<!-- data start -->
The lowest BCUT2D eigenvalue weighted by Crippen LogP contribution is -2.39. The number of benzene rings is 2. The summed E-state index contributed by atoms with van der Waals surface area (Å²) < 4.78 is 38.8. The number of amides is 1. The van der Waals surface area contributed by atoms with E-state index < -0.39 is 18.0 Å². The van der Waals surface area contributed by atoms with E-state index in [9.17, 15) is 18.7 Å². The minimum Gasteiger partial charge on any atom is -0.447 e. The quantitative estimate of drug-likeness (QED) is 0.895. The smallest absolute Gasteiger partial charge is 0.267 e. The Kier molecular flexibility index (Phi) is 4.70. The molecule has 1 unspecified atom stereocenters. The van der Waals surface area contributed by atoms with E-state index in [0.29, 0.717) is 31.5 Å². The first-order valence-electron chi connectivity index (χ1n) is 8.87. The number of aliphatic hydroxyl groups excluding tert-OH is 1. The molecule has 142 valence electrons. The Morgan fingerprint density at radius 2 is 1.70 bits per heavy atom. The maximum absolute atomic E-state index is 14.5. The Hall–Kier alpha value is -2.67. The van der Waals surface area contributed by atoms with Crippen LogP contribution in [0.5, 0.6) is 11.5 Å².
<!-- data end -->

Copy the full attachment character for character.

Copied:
The lowest BCUT2D eigenvalue weighted by Crippen LogP contribution is -2.39. The number of benzene rings is 2. The summed E-state index contributed by atoms with van der Waals surface area (Å²) < 4.78 is 38.8. The number of amides is 1. The van der Waals surface area contributed by atoms with E-state index < -0.39 is 18.0 Å². The van der Waals surface area contributed by atoms with E-state index in [9.17, 15) is 18.7 Å². The minimum Gasteiger partial charge on any atom is -0.447 e. The quantitative estimate of drug-likeness (QED) is 0.895. The smallest absolute Gasteiger partial charge is 0.267 e. The Kier molecular flexibility index (Phi) is 4.70. The molecule has 1 unspecified atom stereocenters. The van der Waals surface area contributed by atoms with E-state index in [0.29, 0.717) is 31.5 Å². The first-order valence-electron chi connectivity index (χ1n) is 8.87. The number of aliphatic hydroxyl groups excluding tert-OH is 1. The molecule has 142 valence electrons. The Morgan fingerprint density at radius 2 is 1.70 bits per heavy atom. The maximum absolute atomic E-state index is 14.5. The Hall–Kier alpha value is -2.67. The van der Waals surface area contributed by atoms with Crippen LogP contribution in [0.5, 0.6) is 11.5 Å².